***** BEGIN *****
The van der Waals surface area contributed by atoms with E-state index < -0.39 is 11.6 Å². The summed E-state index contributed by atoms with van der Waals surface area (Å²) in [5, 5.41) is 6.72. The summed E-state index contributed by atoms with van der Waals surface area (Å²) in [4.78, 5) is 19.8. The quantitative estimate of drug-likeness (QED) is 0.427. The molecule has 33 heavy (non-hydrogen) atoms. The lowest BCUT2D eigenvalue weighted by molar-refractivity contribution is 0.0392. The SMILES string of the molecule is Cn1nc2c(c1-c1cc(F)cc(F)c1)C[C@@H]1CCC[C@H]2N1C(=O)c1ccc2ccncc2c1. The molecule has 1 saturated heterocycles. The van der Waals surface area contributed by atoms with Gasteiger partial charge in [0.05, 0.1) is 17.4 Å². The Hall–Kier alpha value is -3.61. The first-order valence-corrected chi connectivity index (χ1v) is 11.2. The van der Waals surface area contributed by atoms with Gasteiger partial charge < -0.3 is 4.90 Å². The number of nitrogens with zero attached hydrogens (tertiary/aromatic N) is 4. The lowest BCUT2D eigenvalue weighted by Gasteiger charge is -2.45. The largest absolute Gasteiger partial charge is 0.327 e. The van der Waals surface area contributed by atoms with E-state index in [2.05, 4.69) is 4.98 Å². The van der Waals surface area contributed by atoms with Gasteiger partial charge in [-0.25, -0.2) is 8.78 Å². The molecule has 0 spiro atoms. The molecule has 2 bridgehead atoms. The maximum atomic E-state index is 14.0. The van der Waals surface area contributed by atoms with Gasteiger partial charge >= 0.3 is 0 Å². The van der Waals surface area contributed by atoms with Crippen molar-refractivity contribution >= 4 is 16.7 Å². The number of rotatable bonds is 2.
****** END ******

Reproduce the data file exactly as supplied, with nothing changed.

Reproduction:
The van der Waals surface area contributed by atoms with E-state index < -0.39 is 11.6 Å². The summed E-state index contributed by atoms with van der Waals surface area (Å²) in [5, 5.41) is 6.72. The summed E-state index contributed by atoms with van der Waals surface area (Å²) in [4.78, 5) is 19.8. The quantitative estimate of drug-likeness (QED) is 0.427. The molecule has 33 heavy (non-hydrogen) atoms. The lowest BCUT2D eigenvalue weighted by molar-refractivity contribution is 0.0392. The SMILES string of the molecule is Cn1nc2c(c1-c1cc(F)cc(F)c1)C[C@@H]1CCC[C@H]2N1C(=O)c1ccc2ccncc2c1. The molecule has 1 saturated heterocycles. The van der Waals surface area contributed by atoms with Gasteiger partial charge in [0.05, 0.1) is 17.4 Å². The Hall–Kier alpha value is -3.61. The first-order valence-corrected chi connectivity index (χ1v) is 11.2. The van der Waals surface area contributed by atoms with Gasteiger partial charge < -0.3 is 4.90 Å². The number of nitrogens with zero attached hydrogens (tertiary/aromatic N) is 4. The lowest BCUT2D eigenvalue weighted by Gasteiger charge is -2.45. The largest absolute Gasteiger partial charge is 0.327 e. The van der Waals surface area contributed by atoms with E-state index in [2.05, 4.69) is 4.98 Å². The van der Waals surface area contributed by atoms with Gasteiger partial charge in [-0.25, -0.2) is 8.78 Å². The molecule has 0 spiro atoms. The molecule has 2 bridgehead atoms. The maximum atomic E-state index is 14.0. The van der Waals surface area contributed by atoms with Gasteiger partial charge >= 0.3 is 0 Å². The van der Waals surface area contributed by atoms with Crippen molar-refractivity contribution >= 4 is 16.7 Å². The number of rotatable bonds is 2.